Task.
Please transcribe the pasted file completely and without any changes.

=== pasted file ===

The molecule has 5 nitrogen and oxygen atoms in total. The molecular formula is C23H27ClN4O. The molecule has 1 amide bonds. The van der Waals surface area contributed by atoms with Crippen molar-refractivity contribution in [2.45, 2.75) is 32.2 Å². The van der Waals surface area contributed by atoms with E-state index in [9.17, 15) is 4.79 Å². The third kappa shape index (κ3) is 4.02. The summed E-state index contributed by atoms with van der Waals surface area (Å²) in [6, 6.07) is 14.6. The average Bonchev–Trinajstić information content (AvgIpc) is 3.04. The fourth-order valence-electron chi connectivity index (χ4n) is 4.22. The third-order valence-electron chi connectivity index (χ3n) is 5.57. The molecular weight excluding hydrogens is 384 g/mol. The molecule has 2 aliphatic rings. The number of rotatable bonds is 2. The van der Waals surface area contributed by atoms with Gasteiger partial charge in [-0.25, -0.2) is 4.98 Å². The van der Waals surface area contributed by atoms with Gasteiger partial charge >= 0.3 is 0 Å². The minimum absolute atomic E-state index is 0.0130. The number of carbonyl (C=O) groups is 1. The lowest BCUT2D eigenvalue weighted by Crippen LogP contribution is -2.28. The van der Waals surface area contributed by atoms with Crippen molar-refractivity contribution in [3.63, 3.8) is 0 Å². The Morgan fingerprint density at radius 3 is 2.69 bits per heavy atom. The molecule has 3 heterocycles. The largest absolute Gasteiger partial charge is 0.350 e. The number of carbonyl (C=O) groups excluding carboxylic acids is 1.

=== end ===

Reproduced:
The molecule has 5 nitrogen and oxygen atoms in total. The molecular formula is C23H27ClN4O. The molecule has 1 amide bonds. The van der Waals surface area contributed by atoms with Crippen molar-refractivity contribution in [2.45, 2.75) is 32.2 Å². The van der Waals surface area contributed by atoms with E-state index in [9.17, 15) is 4.79 Å². The third kappa shape index (κ3) is 4.02. The summed E-state index contributed by atoms with van der Waals surface area (Å²) in [6, 6.07) is 14.6. The average Bonchev–Trinajstić information content (AvgIpc) is 3.04. The fourth-order valence-electron chi connectivity index (χ4n) is 4.22. The third-order valence-electron chi connectivity index (χ3n) is 5.57. The molecular weight excluding hydrogens is 384 g/mol. The molecule has 2 aliphatic rings. The number of rotatable bonds is 2. The van der Waals surface area contributed by atoms with Gasteiger partial charge in [-0.25, -0.2) is 4.98 Å². The van der Waals surface area contributed by atoms with Gasteiger partial charge >= 0.3 is 0 Å². The minimum absolute atomic E-state index is 0.0130. The number of carbonyl (C=O) groups is 1. The lowest BCUT2D eigenvalue weighted by Crippen LogP contribution is -2.28. The van der Waals surface area contributed by atoms with Crippen molar-refractivity contribution in [3.63, 3.8) is 0 Å². The Morgan fingerprint density at radius 3 is 2.69 bits per heavy atom. The molecule has 3 heterocycles. The largest absolute Gasteiger partial charge is 0.350 e. The number of carbonyl (C=O) groups excluding carboxylic acids is 1.